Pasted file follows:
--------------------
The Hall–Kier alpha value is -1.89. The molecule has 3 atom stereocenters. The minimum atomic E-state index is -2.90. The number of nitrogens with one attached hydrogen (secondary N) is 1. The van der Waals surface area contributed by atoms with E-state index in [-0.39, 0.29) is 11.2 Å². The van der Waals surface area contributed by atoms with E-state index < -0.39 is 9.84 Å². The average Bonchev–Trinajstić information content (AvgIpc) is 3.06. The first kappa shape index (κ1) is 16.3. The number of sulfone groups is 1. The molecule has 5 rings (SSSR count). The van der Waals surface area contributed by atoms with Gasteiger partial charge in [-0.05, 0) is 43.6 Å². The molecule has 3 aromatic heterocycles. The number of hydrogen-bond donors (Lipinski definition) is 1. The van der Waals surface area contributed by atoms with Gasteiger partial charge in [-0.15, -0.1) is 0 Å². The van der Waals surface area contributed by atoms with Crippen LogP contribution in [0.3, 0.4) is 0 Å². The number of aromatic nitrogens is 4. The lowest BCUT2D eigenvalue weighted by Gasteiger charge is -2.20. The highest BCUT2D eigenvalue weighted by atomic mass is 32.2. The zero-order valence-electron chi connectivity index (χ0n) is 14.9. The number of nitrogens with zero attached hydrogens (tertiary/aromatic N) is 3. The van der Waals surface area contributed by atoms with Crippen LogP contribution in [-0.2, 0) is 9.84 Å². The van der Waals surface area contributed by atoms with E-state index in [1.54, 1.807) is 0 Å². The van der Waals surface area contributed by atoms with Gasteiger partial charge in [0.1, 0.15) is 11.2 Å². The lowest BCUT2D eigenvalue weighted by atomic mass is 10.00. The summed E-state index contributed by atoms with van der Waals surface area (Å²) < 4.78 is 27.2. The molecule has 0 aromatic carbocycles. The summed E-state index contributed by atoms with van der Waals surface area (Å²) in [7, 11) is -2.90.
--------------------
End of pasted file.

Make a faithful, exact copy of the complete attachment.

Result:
The Hall–Kier alpha value is -1.89. The molecule has 3 atom stereocenters. The minimum atomic E-state index is -2.90. The number of nitrogens with one attached hydrogen (secondary N) is 1. The van der Waals surface area contributed by atoms with E-state index in [-0.39, 0.29) is 11.2 Å². The van der Waals surface area contributed by atoms with E-state index < -0.39 is 9.84 Å². The average Bonchev–Trinajstić information content (AvgIpc) is 3.06. The first kappa shape index (κ1) is 16.3. The number of sulfone groups is 1. The molecule has 5 rings (SSSR count). The van der Waals surface area contributed by atoms with Gasteiger partial charge in [-0.05, 0) is 43.6 Å². The molecule has 3 aromatic heterocycles. The number of hydrogen-bond donors (Lipinski definition) is 1. The van der Waals surface area contributed by atoms with Gasteiger partial charge in [-0.15, -0.1) is 0 Å². The van der Waals surface area contributed by atoms with Crippen LogP contribution in [0.3, 0.4) is 0 Å². The number of aromatic nitrogens is 4. The lowest BCUT2D eigenvalue weighted by Gasteiger charge is -2.20. The highest BCUT2D eigenvalue weighted by atomic mass is 32.2. The zero-order valence-electron chi connectivity index (χ0n) is 14.9. The number of nitrogens with zero attached hydrogens (tertiary/aromatic N) is 3. The van der Waals surface area contributed by atoms with Crippen LogP contribution in [-0.2, 0) is 9.84 Å². The van der Waals surface area contributed by atoms with E-state index in [1.54, 1.807) is 0 Å². The van der Waals surface area contributed by atoms with Gasteiger partial charge in [0.1, 0.15) is 11.2 Å². The lowest BCUT2D eigenvalue weighted by atomic mass is 10.00. The summed E-state index contributed by atoms with van der Waals surface area (Å²) < 4.78 is 27.2. The molecule has 0 aromatic carbocycles. The summed E-state index contributed by atoms with van der Waals surface area (Å²) in [7, 11) is -2.90.